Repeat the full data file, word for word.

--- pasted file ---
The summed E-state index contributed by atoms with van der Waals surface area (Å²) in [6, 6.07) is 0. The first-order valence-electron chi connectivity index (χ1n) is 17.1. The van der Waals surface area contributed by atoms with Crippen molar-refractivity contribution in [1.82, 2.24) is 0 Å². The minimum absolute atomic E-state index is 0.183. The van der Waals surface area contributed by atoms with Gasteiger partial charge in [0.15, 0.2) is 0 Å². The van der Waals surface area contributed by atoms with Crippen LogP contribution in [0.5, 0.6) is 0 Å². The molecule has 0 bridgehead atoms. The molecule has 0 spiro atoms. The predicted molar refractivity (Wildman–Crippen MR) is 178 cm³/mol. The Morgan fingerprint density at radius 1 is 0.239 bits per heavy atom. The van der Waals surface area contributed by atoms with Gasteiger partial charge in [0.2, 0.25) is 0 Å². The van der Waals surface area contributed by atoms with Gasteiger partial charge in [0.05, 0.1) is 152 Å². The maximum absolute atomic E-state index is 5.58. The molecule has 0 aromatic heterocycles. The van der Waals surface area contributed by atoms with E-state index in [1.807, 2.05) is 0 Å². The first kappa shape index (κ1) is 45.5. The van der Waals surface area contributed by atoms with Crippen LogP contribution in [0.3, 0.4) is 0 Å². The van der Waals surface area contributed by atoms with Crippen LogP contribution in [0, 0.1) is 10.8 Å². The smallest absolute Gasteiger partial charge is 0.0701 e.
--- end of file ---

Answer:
The summed E-state index contributed by atoms with van der Waals surface area (Å²) in [6, 6.07) is 0. The first-order valence-electron chi connectivity index (χ1n) is 17.1. The van der Waals surface area contributed by atoms with Crippen molar-refractivity contribution in [1.82, 2.24) is 0 Å². The minimum absolute atomic E-state index is 0.183. The van der Waals surface area contributed by atoms with Gasteiger partial charge in [0.15, 0.2) is 0 Å². The van der Waals surface area contributed by atoms with Crippen LogP contribution in [0.5, 0.6) is 0 Å². The molecule has 0 bridgehead atoms. The molecule has 0 spiro atoms. The predicted molar refractivity (Wildman–Crippen MR) is 178 cm³/mol. The Morgan fingerprint density at radius 1 is 0.239 bits per heavy atom. The van der Waals surface area contributed by atoms with Gasteiger partial charge in [0.2, 0.25) is 0 Å². The van der Waals surface area contributed by atoms with Gasteiger partial charge in [0.05, 0.1) is 152 Å². The maximum absolute atomic E-state index is 5.58. The molecule has 0 aromatic heterocycles. The van der Waals surface area contributed by atoms with E-state index in [1.807, 2.05) is 0 Å². The first kappa shape index (κ1) is 45.5. The van der Waals surface area contributed by atoms with Crippen LogP contribution in [0.3, 0.4) is 0 Å². The van der Waals surface area contributed by atoms with Crippen LogP contribution in [0, 0.1) is 10.8 Å². The smallest absolute Gasteiger partial charge is 0.0701 e.